Ayanna Spencer

Assistant Professor of Philosophy and Women's, Gender, and Sexuality Studies

Dr. Ayanna De’Vante Spencer is a Black feminist epistemologist and survivor-scholar who earned her doctorate in philosophy at Michigan State University. She is also a proud graduate of Spelman College. Dr. Spencer examines how Black girl survivors of sexual violence in the US are structurally denied power to meaningfully act as experts of their own experiences of violence. She works on epistemic oppression, sexual violence, and criminalization to aid in efforts to dismantle the sexual abuse to prison pipeline. Additionally, Dr. Spencer is a consultant for the international ‘metoo’ movement, a recipient of a Ford Foundation Fellowship, and a member of Phi Beta Kappa.




  • Spencer, A. D. (Forthcoming). Epistemic Adultification: Clarifying the Pernicious Work of Black Girls as “Prematurely Knowing.” Hardison, A. (Ed.), Women, Gender, and Families of Color.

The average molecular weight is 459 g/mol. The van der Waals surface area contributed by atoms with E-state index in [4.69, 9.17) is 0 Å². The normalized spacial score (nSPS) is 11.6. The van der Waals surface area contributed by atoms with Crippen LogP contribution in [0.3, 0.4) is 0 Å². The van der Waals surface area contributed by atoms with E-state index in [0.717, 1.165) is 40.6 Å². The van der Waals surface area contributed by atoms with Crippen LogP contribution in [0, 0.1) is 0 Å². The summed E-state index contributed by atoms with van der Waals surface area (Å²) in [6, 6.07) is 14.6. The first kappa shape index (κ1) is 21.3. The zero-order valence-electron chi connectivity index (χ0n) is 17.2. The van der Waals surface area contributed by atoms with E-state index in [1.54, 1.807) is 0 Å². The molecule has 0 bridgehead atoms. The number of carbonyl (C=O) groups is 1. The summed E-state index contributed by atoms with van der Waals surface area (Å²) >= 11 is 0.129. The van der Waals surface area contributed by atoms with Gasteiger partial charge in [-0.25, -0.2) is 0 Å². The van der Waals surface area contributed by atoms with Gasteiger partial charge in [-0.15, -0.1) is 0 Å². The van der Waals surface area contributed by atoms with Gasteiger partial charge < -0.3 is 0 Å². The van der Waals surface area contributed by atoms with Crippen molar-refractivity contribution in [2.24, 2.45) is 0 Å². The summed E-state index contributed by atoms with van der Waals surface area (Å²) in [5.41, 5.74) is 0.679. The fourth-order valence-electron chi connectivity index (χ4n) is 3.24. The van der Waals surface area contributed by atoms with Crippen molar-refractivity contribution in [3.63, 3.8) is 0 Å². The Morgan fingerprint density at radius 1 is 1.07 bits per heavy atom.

• Spencer, A. D. (2021). Surviving Jane Code: Black Feminist Epistemological Considerations for MeTooBots. Henning, T. M. & Aikin, S. (Eds.), Plenary Session: Black Feminism. Southwest Philosophy Review. https://doi.org/10.5840/swphilreview20213713
  • Dotson, K. & Spencer, A. D. (2020). Another Letter Long Delayed: On Unsound Epistemological Practices and Reductive Inclusion. Takaoka, B. & Manne, K. (Eds.), Gendered Oppression and Its Intersections [Special Issue]. Philosophical Topics. https://www.jstor.org/stable/26927950
  • Spencer, A. D. (2018). Say Her Name: Maladjusted Epistemic Salience in the Fight Against Anti-Black Police Brutality. In Pieranna Garavaso (Ed.), Bloomsbury Companion to Analytic Feminism. London: Bloomsbury. Print.


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